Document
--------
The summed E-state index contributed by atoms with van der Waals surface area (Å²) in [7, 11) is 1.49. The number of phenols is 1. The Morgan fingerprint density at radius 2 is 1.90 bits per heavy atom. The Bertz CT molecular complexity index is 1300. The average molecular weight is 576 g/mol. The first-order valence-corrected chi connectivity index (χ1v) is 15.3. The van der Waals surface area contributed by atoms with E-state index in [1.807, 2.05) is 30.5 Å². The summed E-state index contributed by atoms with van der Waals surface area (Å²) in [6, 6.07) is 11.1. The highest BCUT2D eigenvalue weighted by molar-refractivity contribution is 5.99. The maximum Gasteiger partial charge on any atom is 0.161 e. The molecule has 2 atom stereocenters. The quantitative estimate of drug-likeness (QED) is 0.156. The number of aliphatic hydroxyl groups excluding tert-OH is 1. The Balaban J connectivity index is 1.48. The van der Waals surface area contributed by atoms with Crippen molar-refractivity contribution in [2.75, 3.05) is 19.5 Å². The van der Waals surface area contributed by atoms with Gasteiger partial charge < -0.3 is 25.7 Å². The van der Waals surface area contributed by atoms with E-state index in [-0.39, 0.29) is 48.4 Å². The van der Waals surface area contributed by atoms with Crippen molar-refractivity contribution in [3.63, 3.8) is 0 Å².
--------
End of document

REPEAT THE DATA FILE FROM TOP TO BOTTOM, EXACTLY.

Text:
The summed E-state index contributed by atoms with van der Waals surface area (Å²) in [7, 11) is 1.49. The number of phenols is 1. The Morgan fingerprint density at radius 2 is 1.90 bits per heavy atom. The Bertz CT molecular complexity index is 1300. The average molecular weight is 576 g/mol. The first-order valence-corrected chi connectivity index (χ1v) is 15.3. The van der Waals surface area contributed by atoms with E-state index in [1.807, 2.05) is 30.5 Å². The summed E-state index contributed by atoms with van der Waals surface area (Å²) in [6, 6.07) is 11.1. The highest BCUT2D eigenvalue weighted by molar-refractivity contribution is 5.99. The maximum Gasteiger partial charge on any atom is 0.161 e. The molecule has 2 atom stereocenters. The quantitative estimate of drug-likeness (QED) is 0.156. The number of aliphatic hydroxyl groups excluding tert-OH is 1. The Balaban J connectivity index is 1.48. The van der Waals surface area contributed by atoms with Crippen molar-refractivity contribution in [2.75, 3.05) is 19.5 Å². The van der Waals surface area contributed by atoms with Gasteiger partial charge < -0.3 is 25.7 Å². The van der Waals surface area contributed by atoms with E-state index in [-0.39, 0.29) is 48.4 Å². The van der Waals surface area contributed by atoms with Crippen molar-refractivity contribution in [3.63, 3.8) is 0 Å².